The feminist revolution made big waves in the 1960’s following women’s emancipation and growing role in the workforce. However, albeit the passing of more than 60 years, women in the 21st century are still suffering from economic, social and cultural gaps that carry political, economic and social repercussions.
One of these gaps is the financial gap; it is a well-known fact that women are still making less money than their male counterparts for the same type of work, but a less known fact that women’s attitude towards money and the way they manage their savings also differs from men’s.
While women are more likely to budget and save, they are less likely to take financial risks. In this day and age, when the economic system of the western world is highly dependent on wise investments and knowledge of the stock market, this trait serves to further widen the gap between the sexes and delay women’s full financial liberation.
The following reasons have attempted to explain this specific difference in gender behaviour:
Women’s tendencies to be more careful with their money are a result of economic factors; they usually receive lower salaries than men and in general make less money and therefore are more unlikely to take chances with it.
This claim is backed up by research showing that high earning women were found to be more likely than other woman to put their money in the stock market.
The reason, according to this explanation, is therefore due to economic circumstances rather than biological reasons or cultural upbringings.
This claim rests on the different levels of testosterone found in women and men. Testosterone is a hormone found in high levels in males and is associated with risky behavior, aggression and violence.
Studies have shown that women with higher level of testosterone are more likely to take financial risks than women with lower levels; one research done on this subjected tested more than 500 MBA students – males and females – and asked them to choose between a fixed and guaranteed cash reward and a risk lottery with a higher potential payout.
The results were fascinating. More men chose the risky lottery than women, while women with higher levels of testosterone were almost seven times more likely to choose the same risky lottery than women with lower levels.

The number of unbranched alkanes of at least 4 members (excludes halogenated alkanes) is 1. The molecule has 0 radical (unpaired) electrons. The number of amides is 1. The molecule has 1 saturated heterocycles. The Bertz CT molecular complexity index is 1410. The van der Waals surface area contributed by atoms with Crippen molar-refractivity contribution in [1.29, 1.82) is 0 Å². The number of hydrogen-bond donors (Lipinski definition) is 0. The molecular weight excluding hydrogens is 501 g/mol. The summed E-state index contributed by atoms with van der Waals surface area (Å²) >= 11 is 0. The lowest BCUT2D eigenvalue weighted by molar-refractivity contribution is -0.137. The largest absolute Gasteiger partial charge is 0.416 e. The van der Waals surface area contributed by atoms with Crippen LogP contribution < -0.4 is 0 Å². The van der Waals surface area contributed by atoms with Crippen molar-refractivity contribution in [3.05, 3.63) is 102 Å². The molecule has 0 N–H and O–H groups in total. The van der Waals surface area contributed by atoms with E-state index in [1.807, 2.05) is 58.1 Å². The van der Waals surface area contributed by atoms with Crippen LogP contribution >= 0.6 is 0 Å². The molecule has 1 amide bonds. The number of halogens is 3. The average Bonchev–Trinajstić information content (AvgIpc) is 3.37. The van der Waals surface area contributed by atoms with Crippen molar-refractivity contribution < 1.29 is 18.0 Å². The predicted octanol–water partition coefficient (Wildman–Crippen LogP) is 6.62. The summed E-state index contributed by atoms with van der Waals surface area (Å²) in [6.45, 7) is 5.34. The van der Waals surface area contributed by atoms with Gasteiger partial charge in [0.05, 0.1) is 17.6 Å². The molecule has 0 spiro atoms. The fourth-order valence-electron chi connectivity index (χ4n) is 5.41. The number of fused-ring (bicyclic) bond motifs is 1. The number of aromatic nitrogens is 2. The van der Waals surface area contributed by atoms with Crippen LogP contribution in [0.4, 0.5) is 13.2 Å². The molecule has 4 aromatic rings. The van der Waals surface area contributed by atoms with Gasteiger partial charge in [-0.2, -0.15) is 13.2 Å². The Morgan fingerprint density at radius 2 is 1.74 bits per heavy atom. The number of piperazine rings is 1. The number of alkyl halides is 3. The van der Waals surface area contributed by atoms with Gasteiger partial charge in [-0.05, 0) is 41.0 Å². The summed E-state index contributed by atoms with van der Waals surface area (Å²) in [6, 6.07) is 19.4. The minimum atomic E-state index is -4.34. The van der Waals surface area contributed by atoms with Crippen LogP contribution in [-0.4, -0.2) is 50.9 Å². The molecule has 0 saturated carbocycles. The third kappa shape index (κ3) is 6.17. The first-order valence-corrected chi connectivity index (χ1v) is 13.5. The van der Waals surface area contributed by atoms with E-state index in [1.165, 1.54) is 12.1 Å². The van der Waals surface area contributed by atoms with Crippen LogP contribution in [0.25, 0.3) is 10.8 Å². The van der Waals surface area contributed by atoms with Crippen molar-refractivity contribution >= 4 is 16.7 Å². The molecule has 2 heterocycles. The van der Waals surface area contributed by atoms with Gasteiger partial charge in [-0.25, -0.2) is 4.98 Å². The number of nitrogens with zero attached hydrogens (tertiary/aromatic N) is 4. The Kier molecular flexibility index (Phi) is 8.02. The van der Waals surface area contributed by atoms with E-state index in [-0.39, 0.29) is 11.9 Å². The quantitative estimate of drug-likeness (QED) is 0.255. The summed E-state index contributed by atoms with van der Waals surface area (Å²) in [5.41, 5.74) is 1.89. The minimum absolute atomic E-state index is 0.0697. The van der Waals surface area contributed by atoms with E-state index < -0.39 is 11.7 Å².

Cultural and Psychological Explanations:
The cultural theory is based on the social orientation of most patriarchal societies that encourages boys from childhood to be competitive and to take risks while encouraging girls to be passive and compliant.
This theory is backed up by findings from research done in matrilineal societies, where women were actually found to be as competitive as their male peers.
Thus, society and cultural upbringing plays a role in determining the level of risk-taking men or women will have in adulthood.
On the other hand, psychologists also stress the importance of the environment girls grow up in. They claim that when girls are put in a co-ed environment, they feel more pressure to adhere to the gender expectations of their sex and thus hold back their competitive behavior (i.e., a more attractive girl is someone who is less competitive and makes less risky choices).
These psychologists claim that when put in an all-girl environment, girls are more likely to be as competitive as boys.
This claim was proven correct as a result of an experiment done in the UK on adolescents to determine the differences and similarities in boys and girls’ level of risk-taking when sorted into 3 groups – all boys, all girls, and mixed.
Each group member was asked to choose between a fixed payment or a high stakes gamble with a higher value potential. The experiment showed that girls were more likely to choose the gamble when assigned to an all-girl group. Moreover, girls from single sex schools who were allocated to the mixed group also showed the same tendency.
A recent study on the gambling habits of women also showed this finding to be true in adulthood; women are more drawn to games of chance that are inherently based on social and chat features and maintain a large female presence like bingo, unlike men who are more drawn to casino games that are geared towards granting the gamer a more thrilling or adrenaline-rush experience.
Lately more women are trying out their luck in online poker since an online environment takes away from the more male dominated atmosphere found in most poker games in land based casinos, which also corresponds to the findings that women are more likely to take risks in a less male-dominated environment.
In conclusion, it seems like most women are still hesitant to take risks with money because of cultural, economic, and biological reasons.
However, they are more likely to take risks when put in an all-female environment, or when the environment they operate in isn’t dominated by a large male presence.
These findings serve to give insight on what can be done to ensure that women fulfill their potential in the 21st century society that is still, to an extent, largely dominated by men.